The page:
The genius of Dmitri Shostakovich is being celebrated by the National Symphony Orchestra this week in honor of the late composer's 75th birthday, which falls on Friday. Last night's concert proved worthy of the occasion.

A powerful bust of Shostakovich, its base covered with flowers, dominated the entrance to the Concert Hall. The work of the Russian sculptor, Neizwestny, it was a gift of Mstislav Rostropovich to this country five years ago. Inside the hall, Rostropovich offered another gift with his playing of Shostakovich's First Cello Concerto, written for him in 1959.

The conductor of last night's concert, which is being repeated tonight, tomorrow night and Friday, was Maxim Shostakovich, the composer's son. The entire evening demonstrated the power of the gene, for Maxim, like his father, is an expert pianist, and his son, named Dmitri for his famous grandfather, was the soloist in the Second Piano Concerto, music written for Maxim.

As a conductor, Maxim Shostakovich is concise but graceful, a man who illuminates the music at hand with gestures which do not hesitate to dramatize the largest passages. In the Sixth Symphony, the violas and cellos produced a noble sound in the lofty opening phrases. The first movement is one of many memorable largo movements that enrich the Shostakovich symphonic literature. Its long line moved with mounting strength in an inevitable progression.

The two succeeding rapid movements were filled with thunder and wit. The second of these, the closing presto, is a marvel of bold, sardonic celebration at lightning speed. The musicians of the orchestra deserve high praise for their performance throughout the evening, despite brief moments when the horns and trumpets showed the strain of the heavy demands placed on them.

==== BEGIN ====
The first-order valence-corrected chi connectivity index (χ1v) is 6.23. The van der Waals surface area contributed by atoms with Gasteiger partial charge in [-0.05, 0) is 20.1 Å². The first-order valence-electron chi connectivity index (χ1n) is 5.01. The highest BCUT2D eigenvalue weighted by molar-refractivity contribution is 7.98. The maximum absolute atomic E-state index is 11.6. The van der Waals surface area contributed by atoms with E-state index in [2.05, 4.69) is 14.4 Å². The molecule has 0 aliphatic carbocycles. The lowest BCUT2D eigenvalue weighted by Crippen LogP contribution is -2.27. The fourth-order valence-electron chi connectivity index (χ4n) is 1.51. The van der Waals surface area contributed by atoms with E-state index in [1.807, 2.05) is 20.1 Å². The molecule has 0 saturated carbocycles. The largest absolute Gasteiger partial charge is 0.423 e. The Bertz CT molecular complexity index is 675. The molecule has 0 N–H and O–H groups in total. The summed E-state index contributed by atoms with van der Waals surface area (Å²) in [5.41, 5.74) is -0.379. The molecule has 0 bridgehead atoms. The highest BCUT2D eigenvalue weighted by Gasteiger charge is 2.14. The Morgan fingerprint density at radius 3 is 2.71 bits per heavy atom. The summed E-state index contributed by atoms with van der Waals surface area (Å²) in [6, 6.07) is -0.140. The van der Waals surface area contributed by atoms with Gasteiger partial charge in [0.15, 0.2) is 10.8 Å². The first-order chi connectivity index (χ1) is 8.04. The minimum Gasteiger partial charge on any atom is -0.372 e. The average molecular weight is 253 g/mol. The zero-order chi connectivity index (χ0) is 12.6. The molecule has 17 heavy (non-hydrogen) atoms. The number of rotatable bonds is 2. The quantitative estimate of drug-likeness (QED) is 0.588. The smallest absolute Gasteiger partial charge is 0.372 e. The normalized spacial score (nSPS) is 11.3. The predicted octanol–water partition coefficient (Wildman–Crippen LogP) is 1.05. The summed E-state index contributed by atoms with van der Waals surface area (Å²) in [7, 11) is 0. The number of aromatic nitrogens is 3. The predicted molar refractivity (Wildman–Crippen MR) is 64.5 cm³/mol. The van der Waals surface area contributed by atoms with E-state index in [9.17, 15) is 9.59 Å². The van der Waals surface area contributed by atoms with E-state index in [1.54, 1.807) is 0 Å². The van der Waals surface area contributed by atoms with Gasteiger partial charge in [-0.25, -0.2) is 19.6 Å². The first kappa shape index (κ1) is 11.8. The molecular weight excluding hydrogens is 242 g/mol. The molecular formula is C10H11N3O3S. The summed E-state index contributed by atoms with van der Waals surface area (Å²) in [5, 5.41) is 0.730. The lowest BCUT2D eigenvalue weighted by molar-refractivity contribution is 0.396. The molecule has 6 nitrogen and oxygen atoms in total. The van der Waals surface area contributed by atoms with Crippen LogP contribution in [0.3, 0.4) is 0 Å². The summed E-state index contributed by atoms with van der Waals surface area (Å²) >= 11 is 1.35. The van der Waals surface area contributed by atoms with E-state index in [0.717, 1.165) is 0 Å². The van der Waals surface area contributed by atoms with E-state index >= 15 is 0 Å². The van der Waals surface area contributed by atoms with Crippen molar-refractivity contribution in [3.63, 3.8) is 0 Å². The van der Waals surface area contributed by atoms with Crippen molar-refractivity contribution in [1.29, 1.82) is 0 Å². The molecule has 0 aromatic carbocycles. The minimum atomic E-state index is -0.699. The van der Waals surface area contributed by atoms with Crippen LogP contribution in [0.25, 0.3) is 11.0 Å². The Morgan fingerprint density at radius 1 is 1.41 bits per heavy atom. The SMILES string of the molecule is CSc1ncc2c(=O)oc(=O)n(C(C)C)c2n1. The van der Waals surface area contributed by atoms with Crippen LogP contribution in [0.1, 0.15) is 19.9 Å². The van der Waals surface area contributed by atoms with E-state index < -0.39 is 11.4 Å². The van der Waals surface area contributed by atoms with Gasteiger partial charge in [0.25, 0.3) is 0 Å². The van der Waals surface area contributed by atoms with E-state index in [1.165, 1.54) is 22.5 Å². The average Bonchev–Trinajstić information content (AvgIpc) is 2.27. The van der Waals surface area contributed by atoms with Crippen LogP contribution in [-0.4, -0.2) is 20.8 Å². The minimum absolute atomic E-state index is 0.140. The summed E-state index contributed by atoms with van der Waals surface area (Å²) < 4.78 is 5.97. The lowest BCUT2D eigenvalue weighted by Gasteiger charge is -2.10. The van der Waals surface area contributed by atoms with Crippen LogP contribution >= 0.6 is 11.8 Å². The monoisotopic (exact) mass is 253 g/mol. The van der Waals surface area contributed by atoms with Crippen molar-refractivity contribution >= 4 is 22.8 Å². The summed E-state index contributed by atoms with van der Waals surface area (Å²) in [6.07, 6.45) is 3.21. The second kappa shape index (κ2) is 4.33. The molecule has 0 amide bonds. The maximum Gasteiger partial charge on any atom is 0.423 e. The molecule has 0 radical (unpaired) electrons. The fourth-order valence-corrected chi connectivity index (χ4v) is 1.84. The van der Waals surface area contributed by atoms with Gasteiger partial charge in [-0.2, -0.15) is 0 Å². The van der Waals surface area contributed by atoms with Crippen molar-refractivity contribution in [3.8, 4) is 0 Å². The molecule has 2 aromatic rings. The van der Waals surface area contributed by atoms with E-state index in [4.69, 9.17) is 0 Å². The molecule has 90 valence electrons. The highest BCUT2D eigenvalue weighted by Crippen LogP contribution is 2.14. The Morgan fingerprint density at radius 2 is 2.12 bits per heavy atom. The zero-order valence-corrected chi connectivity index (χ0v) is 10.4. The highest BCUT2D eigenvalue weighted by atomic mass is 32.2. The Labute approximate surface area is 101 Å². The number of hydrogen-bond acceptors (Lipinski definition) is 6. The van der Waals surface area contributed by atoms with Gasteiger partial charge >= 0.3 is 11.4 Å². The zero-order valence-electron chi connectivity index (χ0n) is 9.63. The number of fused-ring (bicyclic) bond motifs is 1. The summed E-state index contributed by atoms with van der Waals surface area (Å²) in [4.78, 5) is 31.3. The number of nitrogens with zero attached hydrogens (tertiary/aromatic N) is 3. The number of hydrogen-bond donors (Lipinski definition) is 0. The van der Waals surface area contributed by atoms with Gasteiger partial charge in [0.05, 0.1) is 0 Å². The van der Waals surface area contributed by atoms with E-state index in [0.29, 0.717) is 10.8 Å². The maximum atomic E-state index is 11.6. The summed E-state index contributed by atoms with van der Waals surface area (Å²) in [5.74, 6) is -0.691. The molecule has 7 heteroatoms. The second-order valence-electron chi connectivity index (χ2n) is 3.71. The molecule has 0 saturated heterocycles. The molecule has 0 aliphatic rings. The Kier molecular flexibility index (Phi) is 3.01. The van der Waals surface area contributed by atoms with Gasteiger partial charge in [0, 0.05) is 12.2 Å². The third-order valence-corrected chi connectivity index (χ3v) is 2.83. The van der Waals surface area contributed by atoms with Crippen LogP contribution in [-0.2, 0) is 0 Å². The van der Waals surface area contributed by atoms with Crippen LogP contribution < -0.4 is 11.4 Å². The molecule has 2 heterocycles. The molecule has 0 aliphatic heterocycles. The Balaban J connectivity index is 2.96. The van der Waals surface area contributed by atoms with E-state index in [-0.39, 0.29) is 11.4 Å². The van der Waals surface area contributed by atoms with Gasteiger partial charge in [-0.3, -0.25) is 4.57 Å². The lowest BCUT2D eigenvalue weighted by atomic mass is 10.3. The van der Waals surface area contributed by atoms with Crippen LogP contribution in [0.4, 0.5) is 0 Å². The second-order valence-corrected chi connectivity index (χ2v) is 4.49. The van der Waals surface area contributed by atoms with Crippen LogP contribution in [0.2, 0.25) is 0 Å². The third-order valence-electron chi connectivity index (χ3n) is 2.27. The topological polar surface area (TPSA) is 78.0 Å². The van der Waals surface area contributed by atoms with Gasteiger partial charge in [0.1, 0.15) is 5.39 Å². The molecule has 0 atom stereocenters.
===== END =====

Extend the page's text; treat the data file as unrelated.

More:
At the conclusion of the symphony it was clear that the audience's shouts of approval were for both composer and conductor.

The piano concerto is a lighthearted affair, its outer movements marked by nonstop exuberance. The slow movement, however, is one long exquisite melodic line which young Dmitri, who had the whole work beautifully in hand, played with mature insight. The audience would not let him go at the end of the concerto until he played one of his grandfather's brief preludes for an encore. It was a touching moment to see the conductor/father embrace his pianist/son, and well he might.

Inspired by Rostropovich's virtuosity, the Cello Concerto is a towering affair. It includes both folk song and some of the composer's most original writing. The colors of the muted wind choir at the opening, in dialogue with the cello's aggressive declarations, are superb. The slow movement, with the horn -- wonderfully played -- and the soloist over soft violas and cellos, is a stroke of genius. Rostropovich and the conductor worked hand-in-glove through the most intricate passages. The cadenza brought out the cellist's mightiest accomplishments. Few can manage it at all.